for the boss on time, stitching another wound
or uniform, the first brush stroke on a portrait,
or the last floor on the Freedom Tower
jutting into a sky that yields to our resilience.
One sky, toward which we sometimes lift our eyes
tired from work: some days guessing at the weather
of our lives, some days giving thanks for a love
that loves you back, sometimes praising a mother
who knew how to give, or forgiving a father
who couldn’t give what you wanted.
We head home: through the gloss of rain or weight
of snow, or the plum blush of dusk, but always — home,
always under one sky, our sky. And always one moon
like a silent drum tapping on every rooftop
and every window, of one country — all of us —
facing the stars
hope — a new constellation
waiting for us to map it,
waiting for us to name it — together.

Copyright © Richard Blanco, 2013.

UPDATED to reflect the standard version of this poem. The version I originally featured came directly from The New York Times's website.

Sunday, January 20, 2013

Poetry Makes Something Happen + Poem: Marianne Moore

"Poetry makes nothing happen," or so writes W. H. Auden in his famous elegy, "In Memory of W. B. Yeats," though he went on to qualify this oft-quoted fragment with a much cannier and profounder understanding of poetry, noting that

                                it survives
     In the valley of its making where executives
     Would never want to tamper, flows on south
     From ranches of isolation and the busy griefs,
     Raw towns that we believe and die in; it survives,
     A way of happening, a mouth.

That is to say, by its very existence and presence, by our engagement with it, poetry creates a reality--or many, aesthetic, discursive, imaginative, material, social, historical, ontological--that is significant, that does make something "happen," though we usually don't credit it beyond its immediate effects on us as listeners and readers.  Poetry is a "way of happening," a "mouth"--processual, sensuous, truth-telling, connected to the root sources of our understanding of the world--that we would do well to listen to. It is a means of knowledge, sensuous and real even as it foregrounds its artifice. It cannot offer the only truth or means to reality, but it provides one of them. Thus Plato feared it, and Aristotle lauded it. About it "men die miserably every day / for lack / of what is found there," the speaker in William Carlos Williams's "Asphodel, that Greeny Flower" astutely notes; the "new," the real "news" lies in those "despised poems": the deeper truths, a deeper awareness not just of language, but of the world, the self, ourselves.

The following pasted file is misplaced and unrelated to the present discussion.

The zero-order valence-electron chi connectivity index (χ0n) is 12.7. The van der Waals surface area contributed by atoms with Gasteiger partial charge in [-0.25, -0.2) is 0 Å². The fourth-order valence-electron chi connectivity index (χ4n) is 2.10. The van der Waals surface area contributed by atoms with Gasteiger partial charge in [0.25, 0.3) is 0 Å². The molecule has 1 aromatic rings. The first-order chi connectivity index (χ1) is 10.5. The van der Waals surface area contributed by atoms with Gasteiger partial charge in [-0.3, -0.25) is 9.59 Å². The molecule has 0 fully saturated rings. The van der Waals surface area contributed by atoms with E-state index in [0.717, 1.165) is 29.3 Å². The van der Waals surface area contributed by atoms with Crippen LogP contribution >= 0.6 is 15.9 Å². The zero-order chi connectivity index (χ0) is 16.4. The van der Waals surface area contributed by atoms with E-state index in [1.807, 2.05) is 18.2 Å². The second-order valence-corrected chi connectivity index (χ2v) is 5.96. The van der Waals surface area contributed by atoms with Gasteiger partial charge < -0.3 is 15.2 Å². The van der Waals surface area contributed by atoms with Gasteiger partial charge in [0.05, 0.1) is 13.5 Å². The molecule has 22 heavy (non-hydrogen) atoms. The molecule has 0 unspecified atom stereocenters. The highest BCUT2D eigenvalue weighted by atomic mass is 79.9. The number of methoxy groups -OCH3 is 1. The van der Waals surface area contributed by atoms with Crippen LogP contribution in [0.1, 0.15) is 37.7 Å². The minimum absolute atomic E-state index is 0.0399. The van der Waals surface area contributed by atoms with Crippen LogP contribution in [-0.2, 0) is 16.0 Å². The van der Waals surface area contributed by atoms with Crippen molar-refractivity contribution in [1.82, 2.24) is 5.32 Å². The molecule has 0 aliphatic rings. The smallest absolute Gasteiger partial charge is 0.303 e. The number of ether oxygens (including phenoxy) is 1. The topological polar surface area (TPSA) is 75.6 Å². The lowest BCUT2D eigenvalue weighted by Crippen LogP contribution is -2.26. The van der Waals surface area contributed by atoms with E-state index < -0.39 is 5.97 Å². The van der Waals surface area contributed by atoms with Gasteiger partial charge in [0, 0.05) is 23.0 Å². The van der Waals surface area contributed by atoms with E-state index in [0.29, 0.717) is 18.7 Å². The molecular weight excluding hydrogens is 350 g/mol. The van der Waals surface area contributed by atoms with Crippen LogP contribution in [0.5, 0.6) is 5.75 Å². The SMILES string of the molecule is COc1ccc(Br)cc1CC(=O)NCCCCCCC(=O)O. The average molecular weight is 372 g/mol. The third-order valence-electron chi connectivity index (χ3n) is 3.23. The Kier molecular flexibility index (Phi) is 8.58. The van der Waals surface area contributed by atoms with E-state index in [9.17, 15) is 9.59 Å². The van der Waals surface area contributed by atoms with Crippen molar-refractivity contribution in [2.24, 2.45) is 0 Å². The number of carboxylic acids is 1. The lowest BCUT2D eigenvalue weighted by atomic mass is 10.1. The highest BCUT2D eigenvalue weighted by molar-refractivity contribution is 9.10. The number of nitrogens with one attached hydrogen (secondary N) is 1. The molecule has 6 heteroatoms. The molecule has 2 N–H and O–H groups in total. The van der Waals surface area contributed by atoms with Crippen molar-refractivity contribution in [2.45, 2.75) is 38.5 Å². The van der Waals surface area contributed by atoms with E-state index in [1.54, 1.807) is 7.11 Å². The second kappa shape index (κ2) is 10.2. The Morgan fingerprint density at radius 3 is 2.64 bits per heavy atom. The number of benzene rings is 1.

But all of this sounds like a poetry advocate trying to make the case for why we ought to read poems. Like lemons for the kidneys, or cucumbers for the skin, or whole oats for digestion, or apples for combatting colds and staying thin, this verges on a prescription, which doesn't make poetry so palatable. Especially because it often seems like it should be simple, but, as the quote from Auden above makes clear, it often isn't. Especially when it is doing the many things poetry can do all at once. What I am saying about poetry, also applies to fiction and other literary forms. For poetry it is language, its use and arrangement, for prose fictional forms it is language and the various tools and techniques of narrative, but in both cases, as well as for related and analogous genres (drama, creative nonfiction, narrative cinema and video, long-form narrative TV, etc.), more goes on that mere entertainment. They are "good" for us, not just in the cathartic sense, as Aristotle suggested, but they have specific effects on the mind that we still have not fully reckoned with.

In the past I have blogged before about psychological and cognitive scientific research showing that fiction can provoke feelings of aggression and empathyfictional narratives create powerful physical virtuality for readers; nonsensical and syntactically difficult texts providing important spurs for thought; mirror neurons are a key factor in our processing embodied reality; embodied cognition is so powerful that our bodies even respond with movement to certain metaphorical cues; poetry itself slows down our eye movements as we read it; and that, at a more holistic level, neuroaesthetics is a growing field, and Nobel laureate Eric Kandel has written an important book about it. I even reviewed James Geary's excellent book on metaphor and how it is considerably more potent on our brains and bodies than most of us imagine. Now comes another article showing the yet more powerful effects of literary texts, or certain ones at least: poetry by William Shakespeare, William Wordsworth, T. S. Eliot, and other canonical Euro-American Anglophone writers.